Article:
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Why In-boarding is Just as Vital as Onboarding, Especially for Leaders

Most organizations recognize that a structured, thoughtful onboarding process is essential to setting up new hires for success. Yet, when those same companies promote a tenured employee, they don’t always take the same diligent approach to preparing the individual for a role that might involve very different responsibilities and require a whole new set of skills. When an internal candidate is promoted to their first leadership position, or a mid-level manager moves up to the executive team, the differences between the old and new roles can be considerable. 

That’s why organizations are beginning to make in-boarding—the internal version of onboarding—an important part of the promotion process. Preparing a tenured employee to succeed in a higher-level role can pay substantial dividends that ripple throughout the company.  

What Makes Promotions Challenging 

When a company rewards a star performer with a promotion, there is often an unconscious assumption that the individual will continue to succeed. After all, it was their strong skills and capabilities that earned the employee a move up the ladder (assuming the company followed a rigorous candidate assessment process). And since an internal candidate already knows the organizational ins-and-outs covered in new hire onboarding and is already acclimated to the company’s culture and norms, it might seem unnecessary to provide formal preparation for the promotion.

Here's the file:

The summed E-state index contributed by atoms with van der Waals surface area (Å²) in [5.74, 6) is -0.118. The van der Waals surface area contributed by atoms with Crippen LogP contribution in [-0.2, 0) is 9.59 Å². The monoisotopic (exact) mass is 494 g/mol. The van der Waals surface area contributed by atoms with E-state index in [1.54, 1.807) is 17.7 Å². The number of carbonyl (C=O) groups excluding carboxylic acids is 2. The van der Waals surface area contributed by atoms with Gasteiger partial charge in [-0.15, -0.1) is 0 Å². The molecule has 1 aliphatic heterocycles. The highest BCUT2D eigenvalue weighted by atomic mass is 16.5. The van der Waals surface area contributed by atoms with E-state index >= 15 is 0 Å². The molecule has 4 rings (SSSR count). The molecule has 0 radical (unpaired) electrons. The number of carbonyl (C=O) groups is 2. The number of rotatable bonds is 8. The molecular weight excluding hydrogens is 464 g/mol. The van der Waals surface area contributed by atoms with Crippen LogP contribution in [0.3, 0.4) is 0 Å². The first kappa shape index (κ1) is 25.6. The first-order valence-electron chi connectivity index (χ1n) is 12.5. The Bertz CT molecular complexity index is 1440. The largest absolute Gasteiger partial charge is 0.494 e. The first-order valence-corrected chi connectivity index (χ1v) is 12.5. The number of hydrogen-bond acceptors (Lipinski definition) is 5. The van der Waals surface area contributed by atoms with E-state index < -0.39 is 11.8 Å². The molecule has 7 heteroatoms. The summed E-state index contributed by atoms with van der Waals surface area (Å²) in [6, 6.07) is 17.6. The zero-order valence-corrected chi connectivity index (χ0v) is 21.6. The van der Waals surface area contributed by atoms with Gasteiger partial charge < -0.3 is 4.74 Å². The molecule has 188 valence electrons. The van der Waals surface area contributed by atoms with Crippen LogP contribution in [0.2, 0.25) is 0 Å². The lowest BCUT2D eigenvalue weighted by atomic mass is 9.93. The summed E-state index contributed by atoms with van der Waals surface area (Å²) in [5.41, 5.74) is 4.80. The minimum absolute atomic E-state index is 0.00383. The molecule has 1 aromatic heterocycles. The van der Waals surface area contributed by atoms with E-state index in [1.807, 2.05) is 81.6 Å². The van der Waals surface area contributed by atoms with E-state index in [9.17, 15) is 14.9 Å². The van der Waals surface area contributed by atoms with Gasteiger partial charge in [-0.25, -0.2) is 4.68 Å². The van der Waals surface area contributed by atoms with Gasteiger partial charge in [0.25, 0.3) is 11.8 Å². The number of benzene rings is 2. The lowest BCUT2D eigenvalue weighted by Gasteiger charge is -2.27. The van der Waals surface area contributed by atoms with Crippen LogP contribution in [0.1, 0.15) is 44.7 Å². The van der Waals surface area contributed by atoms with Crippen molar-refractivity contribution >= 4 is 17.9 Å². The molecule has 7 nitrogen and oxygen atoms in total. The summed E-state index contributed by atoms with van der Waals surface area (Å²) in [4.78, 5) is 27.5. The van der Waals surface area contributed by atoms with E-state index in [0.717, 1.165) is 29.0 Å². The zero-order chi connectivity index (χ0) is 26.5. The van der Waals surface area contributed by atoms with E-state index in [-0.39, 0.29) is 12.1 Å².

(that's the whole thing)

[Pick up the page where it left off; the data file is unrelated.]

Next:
However, consider the many challenges a leader is likely to face after a promotion: 

  • Typically, the criteria for success in the new role are quite different from those of the former role. In most cases, what earned the employee a promotion won’t lead to success in the new position. 

  • If the promotion involves staying within the same functional area, the employee will now be charged with managing their former peers—a responsibility fraught with difficulties. 

  • The dynamics of the new role could be unfamiliar, especially if it’s the first time the individual will need to work cross-functionally, influence others without authority, hold direct reports accountable, or build consensus.